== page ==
THE PEOPLE of the Republic of Ireland have voted overwhelmingly in a referendum to repeal the eighth amendment to the constitution. The stage is now set for legislation allowing abortion in what was once one of the most Catholic countries in the world. What has led to this?
Most commentators suggest it is disillusionment with the established churches and in particular the clergy who have been the subject of successive scandals over the past three decades.
There have been incidents of child abuse in institutions run by nuns and by religious brothers; there was the story of the Magdalene Laundries and the film about these laundries where unwed mothers endured a lifetime of servitude because they had given birth to a child out of wedlock.
There was the case of sexual abuse of children by Fr Brendan Smyth that brought down a government and there still remain accusations of cover-up in other instances. The younger generation, we are told, have had enough.
In a recent speech the former president of Ireland, Mary McAleese, a devout Roman Catholic, remarked in St Peter’s Square in Rome that the Catholic Church has “long since been a primary global carrier of the virus of misogyny.”
When asked why she continued to remain a Catholic she replied that she believed in the church. So do I. But the time has come to get rid of the attitudes that have evolved from male-centred misconceptions that determine how women are treated and perceived and that set the agenda for action or lack of it in the world today.
According to McAleese in her speech on March 8 commemorating International Women’s Day, and titled “Why Women Matter,” the church has “no culture of critiquing itself.” These words came after she was banned from speaking at this event at the accustomed place, the Vatican, by its Cardinal Kevin Farrell because of her outspoken views and support of issues such as same-sex marriage.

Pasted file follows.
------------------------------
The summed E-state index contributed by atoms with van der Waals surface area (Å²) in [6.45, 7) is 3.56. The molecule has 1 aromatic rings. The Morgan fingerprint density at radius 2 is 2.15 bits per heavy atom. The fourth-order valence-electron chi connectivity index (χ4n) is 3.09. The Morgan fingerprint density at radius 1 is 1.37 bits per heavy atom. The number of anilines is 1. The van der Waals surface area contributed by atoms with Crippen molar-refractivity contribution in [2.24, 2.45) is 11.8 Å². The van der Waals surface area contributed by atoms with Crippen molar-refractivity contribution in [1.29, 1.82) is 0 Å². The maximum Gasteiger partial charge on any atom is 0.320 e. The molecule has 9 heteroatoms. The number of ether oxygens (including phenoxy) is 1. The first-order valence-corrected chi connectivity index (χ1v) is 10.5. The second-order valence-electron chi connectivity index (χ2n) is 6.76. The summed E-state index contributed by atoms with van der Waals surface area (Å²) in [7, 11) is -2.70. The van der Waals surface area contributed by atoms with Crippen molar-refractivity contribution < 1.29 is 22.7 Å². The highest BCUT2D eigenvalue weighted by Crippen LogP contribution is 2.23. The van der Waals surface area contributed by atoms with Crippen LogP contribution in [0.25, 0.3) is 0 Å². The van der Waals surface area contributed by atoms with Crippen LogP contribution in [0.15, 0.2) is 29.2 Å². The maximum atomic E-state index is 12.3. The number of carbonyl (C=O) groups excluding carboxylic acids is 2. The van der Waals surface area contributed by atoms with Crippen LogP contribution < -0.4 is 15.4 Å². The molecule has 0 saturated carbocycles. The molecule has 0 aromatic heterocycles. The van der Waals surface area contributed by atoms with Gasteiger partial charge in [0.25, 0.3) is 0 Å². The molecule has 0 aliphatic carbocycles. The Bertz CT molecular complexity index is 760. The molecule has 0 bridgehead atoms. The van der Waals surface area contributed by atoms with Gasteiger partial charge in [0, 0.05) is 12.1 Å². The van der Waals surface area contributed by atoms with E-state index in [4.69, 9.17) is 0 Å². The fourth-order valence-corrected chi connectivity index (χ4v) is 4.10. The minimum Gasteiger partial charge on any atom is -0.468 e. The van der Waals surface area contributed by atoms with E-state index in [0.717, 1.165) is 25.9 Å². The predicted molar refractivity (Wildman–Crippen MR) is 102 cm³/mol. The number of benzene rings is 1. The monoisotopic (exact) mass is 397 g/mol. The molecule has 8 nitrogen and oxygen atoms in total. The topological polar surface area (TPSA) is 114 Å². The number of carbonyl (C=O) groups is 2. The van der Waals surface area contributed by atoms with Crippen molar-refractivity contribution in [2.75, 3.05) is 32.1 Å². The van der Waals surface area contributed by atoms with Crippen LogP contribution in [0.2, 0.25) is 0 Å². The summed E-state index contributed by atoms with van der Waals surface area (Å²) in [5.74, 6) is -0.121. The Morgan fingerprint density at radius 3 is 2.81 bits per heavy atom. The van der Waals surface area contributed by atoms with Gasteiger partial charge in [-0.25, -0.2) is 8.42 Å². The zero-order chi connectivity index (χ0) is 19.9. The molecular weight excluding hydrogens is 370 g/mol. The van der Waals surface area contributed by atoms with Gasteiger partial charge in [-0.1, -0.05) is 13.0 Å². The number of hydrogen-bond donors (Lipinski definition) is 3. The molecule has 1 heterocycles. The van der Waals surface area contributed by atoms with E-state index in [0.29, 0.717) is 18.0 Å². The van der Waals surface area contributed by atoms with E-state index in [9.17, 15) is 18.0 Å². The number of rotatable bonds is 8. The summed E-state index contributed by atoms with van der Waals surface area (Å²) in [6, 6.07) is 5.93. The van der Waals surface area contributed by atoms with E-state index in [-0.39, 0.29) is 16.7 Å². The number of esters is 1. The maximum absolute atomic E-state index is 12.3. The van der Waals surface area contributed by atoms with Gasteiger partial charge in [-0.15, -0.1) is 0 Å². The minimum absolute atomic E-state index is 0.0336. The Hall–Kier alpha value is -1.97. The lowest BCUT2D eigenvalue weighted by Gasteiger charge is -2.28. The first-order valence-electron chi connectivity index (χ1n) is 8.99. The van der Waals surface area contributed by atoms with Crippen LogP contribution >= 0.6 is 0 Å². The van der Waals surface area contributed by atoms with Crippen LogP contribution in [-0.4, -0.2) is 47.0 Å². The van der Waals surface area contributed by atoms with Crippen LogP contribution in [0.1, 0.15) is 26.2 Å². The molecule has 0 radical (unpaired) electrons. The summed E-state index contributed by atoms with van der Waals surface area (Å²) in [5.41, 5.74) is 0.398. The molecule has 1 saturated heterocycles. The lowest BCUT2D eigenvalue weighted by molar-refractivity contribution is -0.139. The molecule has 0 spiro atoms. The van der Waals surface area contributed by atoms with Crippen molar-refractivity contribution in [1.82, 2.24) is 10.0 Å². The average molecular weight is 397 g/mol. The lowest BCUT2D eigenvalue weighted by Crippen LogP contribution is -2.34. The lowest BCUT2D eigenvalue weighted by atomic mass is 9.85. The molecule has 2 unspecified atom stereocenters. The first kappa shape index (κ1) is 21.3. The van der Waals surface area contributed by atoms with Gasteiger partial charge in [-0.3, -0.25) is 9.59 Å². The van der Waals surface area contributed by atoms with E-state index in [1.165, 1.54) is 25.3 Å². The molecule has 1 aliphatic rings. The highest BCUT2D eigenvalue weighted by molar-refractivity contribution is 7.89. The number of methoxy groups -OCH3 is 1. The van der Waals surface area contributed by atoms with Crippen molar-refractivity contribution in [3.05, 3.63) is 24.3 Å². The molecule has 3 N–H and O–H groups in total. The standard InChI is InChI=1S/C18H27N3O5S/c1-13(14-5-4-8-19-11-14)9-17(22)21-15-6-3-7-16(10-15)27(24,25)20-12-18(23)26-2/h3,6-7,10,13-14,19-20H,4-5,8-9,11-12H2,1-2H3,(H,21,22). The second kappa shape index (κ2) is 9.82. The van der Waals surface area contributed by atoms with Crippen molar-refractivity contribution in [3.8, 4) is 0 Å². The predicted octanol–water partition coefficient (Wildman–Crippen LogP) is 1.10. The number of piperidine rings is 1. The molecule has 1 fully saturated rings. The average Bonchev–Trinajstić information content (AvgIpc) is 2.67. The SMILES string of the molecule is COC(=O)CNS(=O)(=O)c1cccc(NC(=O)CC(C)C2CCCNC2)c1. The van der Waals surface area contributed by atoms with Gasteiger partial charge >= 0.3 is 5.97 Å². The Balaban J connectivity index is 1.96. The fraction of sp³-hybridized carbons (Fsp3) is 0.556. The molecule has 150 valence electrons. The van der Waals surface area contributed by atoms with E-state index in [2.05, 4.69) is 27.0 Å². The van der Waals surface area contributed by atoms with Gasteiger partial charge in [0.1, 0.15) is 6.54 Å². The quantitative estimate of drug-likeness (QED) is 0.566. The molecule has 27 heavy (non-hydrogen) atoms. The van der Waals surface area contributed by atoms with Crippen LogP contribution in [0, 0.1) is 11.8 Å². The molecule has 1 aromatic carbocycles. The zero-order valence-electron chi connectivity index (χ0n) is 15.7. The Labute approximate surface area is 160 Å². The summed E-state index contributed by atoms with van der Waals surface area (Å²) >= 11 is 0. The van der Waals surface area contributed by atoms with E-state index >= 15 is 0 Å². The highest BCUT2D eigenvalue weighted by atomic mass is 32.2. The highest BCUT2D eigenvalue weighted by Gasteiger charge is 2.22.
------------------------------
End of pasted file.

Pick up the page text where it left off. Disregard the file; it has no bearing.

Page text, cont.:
McAleese also added that the beauty of the church’s teaching was marred (and I would say distorted) over the years by “man-made toxins such as misogyny and homophobia.” This is also the message at the heart of the referendum held in Ireland on May 25.
“Trust women” was the mantra during that referendum campaign and the euphoria accompanying their victory is palpable. We could say that these words could be applied to the churches and religious bodies in Trinidad and Tobago today.
How can any religious leader ban a young educated committed woman from the premises of one of its schools simply because she wears a hijab? How can this happen in a country that utters the words “where every creed and race finds an equal place” at every formal occasion? How can any religious body or group professing religious affiliation treat a woman as someone without responsibility to her students simply because of a sign of her belief? This is, after all, the bottom line.
Today in Trinidad and Tobago women are the objects of continuing violence that suggests a contempt for females and a desire for dominance. The issue of rape and also of physical abuse that leads to the death of a woman at the hands of a drunken man, as occurred recently, should not and cannot be tolerated and should be widely discussed.
The sexual abuse of young children cannot be left unspoken. But yet we waste words and time debating and arguing about the wearing of a hijab in a society where there are people of so many different beliefs, and even in the days leading up to Indian Arrival Day which celebrates that very diversity. The hypocrisy of it all overwhelms me.
It is good sometimes to step away and see ourselves in the context of the wider world.
When we are too close or when we are in embedded in a situation we can become blind even to the obvious. Why waste words when there is so much to speak about in a society that is slowly disintegrating and where even some of our judges show little self-restraint in the public domain.
And where we still mix up loyalty with integrity. The time is now to enact change and to critique our attitudes and the things that we hold sacred.